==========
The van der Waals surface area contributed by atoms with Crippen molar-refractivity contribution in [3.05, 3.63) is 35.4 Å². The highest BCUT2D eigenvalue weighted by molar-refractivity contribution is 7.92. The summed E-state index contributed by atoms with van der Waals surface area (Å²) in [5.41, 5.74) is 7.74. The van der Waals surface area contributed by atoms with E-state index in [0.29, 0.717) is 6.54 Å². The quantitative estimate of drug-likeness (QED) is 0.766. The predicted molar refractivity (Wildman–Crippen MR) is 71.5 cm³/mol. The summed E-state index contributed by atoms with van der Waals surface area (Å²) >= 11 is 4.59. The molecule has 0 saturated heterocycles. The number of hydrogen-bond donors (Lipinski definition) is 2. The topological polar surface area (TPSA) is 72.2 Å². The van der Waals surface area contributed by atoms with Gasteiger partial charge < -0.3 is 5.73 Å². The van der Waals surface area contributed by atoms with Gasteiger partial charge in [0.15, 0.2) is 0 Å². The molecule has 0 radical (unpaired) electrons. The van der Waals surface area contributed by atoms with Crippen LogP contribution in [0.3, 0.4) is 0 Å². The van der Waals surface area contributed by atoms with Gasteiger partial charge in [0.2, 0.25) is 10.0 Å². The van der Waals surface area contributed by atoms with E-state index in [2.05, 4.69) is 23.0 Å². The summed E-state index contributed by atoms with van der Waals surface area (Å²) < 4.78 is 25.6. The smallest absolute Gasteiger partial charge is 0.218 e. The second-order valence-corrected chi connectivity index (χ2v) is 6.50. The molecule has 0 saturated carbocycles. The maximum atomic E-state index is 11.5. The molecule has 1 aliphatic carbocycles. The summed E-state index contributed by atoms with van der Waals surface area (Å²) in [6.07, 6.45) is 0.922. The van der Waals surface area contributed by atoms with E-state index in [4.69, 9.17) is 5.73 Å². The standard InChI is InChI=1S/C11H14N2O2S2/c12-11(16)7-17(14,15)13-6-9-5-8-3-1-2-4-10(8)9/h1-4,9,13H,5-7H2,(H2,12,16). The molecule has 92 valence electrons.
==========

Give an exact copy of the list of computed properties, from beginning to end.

The van der Waals surface area contributed by atoms with Crippen molar-refractivity contribution in [3.05, 3.63) is 35.4 Å². The highest BCUT2D eigenvalue weighted by molar-refractivity contribution is 7.92. The summed E-state index contributed by atoms with van der Waals surface area (Å²) in [5.41, 5.74) is 7.74. The van der Waals surface area contributed by atoms with E-state index in [0.29, 0.717) is 6.54 Å². The quantitative estimate of drug-likeness (QED) is 0.766. The predicted molar refractivity (Wildman–Crippen MR) is 71.5 cm³/mol. The summed E-state index contributed by atoms with van der Waals surface area (Å²) >= 11 is 4.59. The molecule has 0 saturated heterocycles. The number of hydrogen-bond donors (Lipinski definition) is 2. The topological polar surface area (TPSA) is 72.2 Å². The van der Waals surface area contributed by atoms with Gasteiger partial charge < -0.3 is 5.73 Å². The van der Waals surface area contributed by atoms with Gasteiger partial charge in [0.15, 0.2) is 0 Å². The molecule has 0 radical (unpaired) electrons. The van der Waals surface area contributed by atoms with Crippen LogP contribution in [0.3, 0.4) is 0 Å². The van der Waals surface area contributed by atoms with Gasteiger partial charge in [0.2, 0.25) is 10.0 Å². The van der Waals surface area contributed by atoms with E-state index in [2.05, 4.69) is 23.0 Å². The summed E-state index contributed by atoms with van der Waals surface area (Å²) < 4.78 is 25.6. The smallest absolute Gasteiger partial charge is 0.218 e. The second-order valence-corrected chi connectivity index (χ2v) is 6.50. The molecule has 0 saturated carbocycles. The maximum atomic E-state index is 11.5. The molecule has 1 aliphatic carbocycles. The summed E-state index contributed by atoms with van der Waals surface area (Å²) in [6.07, 6.45) is 0.922. The van der Waals surface area contributed by atoms with E-state index in [4.69, 9.17) is 5.73 Å². The standard InChI is InChI=1S/C11H14N2O2S2/c12-11(16)7-17(14,15)13-6-9-5-8-3-1-2-4-10(8)9/h1-4,9,13H,5-7H2,(H2,12,16). The molecule has 92 valence electrons.